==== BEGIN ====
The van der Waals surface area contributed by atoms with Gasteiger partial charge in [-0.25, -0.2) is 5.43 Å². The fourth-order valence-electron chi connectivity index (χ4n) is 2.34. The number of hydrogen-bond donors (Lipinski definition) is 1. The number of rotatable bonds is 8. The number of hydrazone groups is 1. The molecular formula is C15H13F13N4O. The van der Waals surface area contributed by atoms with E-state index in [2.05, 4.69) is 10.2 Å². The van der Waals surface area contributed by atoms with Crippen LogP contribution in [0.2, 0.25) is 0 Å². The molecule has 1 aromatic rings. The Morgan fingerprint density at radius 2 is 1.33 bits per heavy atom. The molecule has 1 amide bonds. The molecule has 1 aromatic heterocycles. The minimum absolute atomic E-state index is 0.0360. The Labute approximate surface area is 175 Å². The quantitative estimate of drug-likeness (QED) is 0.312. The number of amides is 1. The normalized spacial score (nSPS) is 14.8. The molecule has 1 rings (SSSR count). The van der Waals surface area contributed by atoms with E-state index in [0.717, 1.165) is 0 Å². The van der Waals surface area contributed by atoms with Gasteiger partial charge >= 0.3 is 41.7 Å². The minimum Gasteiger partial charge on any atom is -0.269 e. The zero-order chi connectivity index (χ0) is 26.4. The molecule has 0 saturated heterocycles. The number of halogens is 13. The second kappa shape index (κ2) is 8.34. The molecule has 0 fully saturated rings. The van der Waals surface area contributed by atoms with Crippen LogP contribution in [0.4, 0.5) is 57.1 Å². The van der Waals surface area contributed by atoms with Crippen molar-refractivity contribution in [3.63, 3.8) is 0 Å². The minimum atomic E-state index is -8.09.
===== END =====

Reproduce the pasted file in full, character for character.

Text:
The van der Waals surface area contributed by atoms with Gasteiger partial charge in [-0.25, -0.2) is 5.43 Å². The fourth-order valence-electron chi connectivity index (χ4n) is 2.34. The number of hydrogen-bond donors (Lipinski definition) is 1. The number of rotatable bonds is 8. The number of hydrazone groups is 1. The molecular formula is C15H13F13N4O. The van der Waals surface area contributed by atoms with E-state index in [2.05, 4.69) is 10.2 Å². The van der Waals surface area contributed by atoms with Crippen LogP contribution in [0.2, 0.25) is 0 Å². The molecule has 1 aromatic rings. The Morgan fingerprint density at radius 2 is 1.33 bits per heavy atom. The molecule has 1 amide bonds. The molecule has 1 aromatic heterocycles. The minimum absolute atomic E-state index is 0.0360. The Labute approximate surface area is 175 Å². The quantitative estimate of drug-likeness (QED) is 0.312. The number of amides is 1. The normalized spacial score (nSPS) is 14.8. The molecule has 1 rings (SSSR count). The van der Waals surface area contributed by atoms with E-state index in [0.717, 1.165) is 0 Å². The van der Waals surface area contributed by atoms with Gasteiger partial charge >= 0.3 is 41.7 Å². The minimum Gasteiger partial charge on any atom is -0.269 e. The zero-order chi connectivity index (χ0) is 26.4. The molecule has 0 saturated heterocycles. The number of halogens is 13. The second kappa shape index (κ2) is 8.34. The molecule has 0 fully saturated rings. The van der Waals surface area contributed by atoms with Crippen LogP contribution in [0.4, 0.5) is 57.1 Å². The van der Waals surface area contributed by atoms with Crippen molar-refractivity contribution in [3.63, 3.8) is 0 Å². The minimum atomic E-state index is -8.09.